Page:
It’s November 2020 and the last 8 months have seen an unprecedented shift to remote working all over the world. Businesses that were on a 3-5 year trajectory to digitally transform their workforces, have pretty much achieved it in months, some in weeks. A year ago we couldn’t have even imagined where we are today and while a lot of it is unpleasant, there are always positives if you dig deep.
For the first time ever, remote workers don’t feel at a disadvantage to those physically in the office. Those who have worked remotely for years have historically talked about missing out on the water cooler moments, the side-bar conversations in meetings or decisions made after the phone was hung up. The worst of all was being completely forgotten about in a meeting where you were the only one on the line. In those times, you really needed someone physically in the room to advocate on your behalf, to be your eyes and ears on the ground as it were, to overcome some of these limitations.
But now, there is a new balance. Nearly everyone is remote and there are no corridor conversations, no sidebar conversations. For the first time in a long time, everyone is on a level footing. Everyone feels visible and heard! In some unique areas and little ways, COVID-19 has been a great leveler. (Of course, it has become a big divider too in other ways; a conversation for another day)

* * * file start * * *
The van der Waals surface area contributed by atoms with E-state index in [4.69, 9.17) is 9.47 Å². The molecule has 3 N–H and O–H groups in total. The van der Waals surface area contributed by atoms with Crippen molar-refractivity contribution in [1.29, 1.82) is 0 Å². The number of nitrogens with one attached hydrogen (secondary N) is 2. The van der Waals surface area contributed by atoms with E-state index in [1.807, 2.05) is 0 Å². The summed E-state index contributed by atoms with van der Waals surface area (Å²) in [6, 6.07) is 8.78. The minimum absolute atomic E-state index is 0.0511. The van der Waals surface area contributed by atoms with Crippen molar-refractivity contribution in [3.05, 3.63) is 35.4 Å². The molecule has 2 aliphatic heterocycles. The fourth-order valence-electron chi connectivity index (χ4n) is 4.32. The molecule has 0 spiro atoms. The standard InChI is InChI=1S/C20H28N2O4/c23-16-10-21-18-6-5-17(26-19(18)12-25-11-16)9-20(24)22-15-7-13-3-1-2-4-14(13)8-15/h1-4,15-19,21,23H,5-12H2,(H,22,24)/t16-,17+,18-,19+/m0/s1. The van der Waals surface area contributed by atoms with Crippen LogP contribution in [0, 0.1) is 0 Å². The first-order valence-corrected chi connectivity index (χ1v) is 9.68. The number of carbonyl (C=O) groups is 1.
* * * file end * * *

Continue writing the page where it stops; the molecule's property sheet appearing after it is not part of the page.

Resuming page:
In little ways, COVID-19 has been a great leveler.
A similar situation is happening outside of the workplace with young families who live abroad. They’ve always felt at a loss when grandkids only get to speak with grandparents, and cousins with cousins, across a video line. Families abroad felt unfairly disconnected and unable to compete with other siblings living at home, physically near to parents and grandparents. This has leveled out also. In our current 5km restriction with over 70’s cocooning, most of us cannot physically visit parents/grandparents so it doesn’t matter whether you live in Australia or 10km away, it’s a video call at best for all. And when everyone joins together and gets creative about the conversation, it can be a real fun and engaging experience.
But of course, this situation is not going to last. When COVID-19 restrictions become a thing of the past, and they will, people will return to the offices in great numbers. But nothing near like they were before the pandemic, so we will most likely move forward with a hybrid situation. This is going to be more difficult to navigate and manage.
The good news is that we will have learned a lot about work, about ourselves and about what’s important, to ensure we work more empathetically, with greater consideration for the needs of others, and greater understanding of our own needs. While we will never return exactly to the pre-COVID work experience, one thing is for sure, there will be enough people “on the line” to ensure one never forgets those on the phone. In so many ways, the future of work has arrived.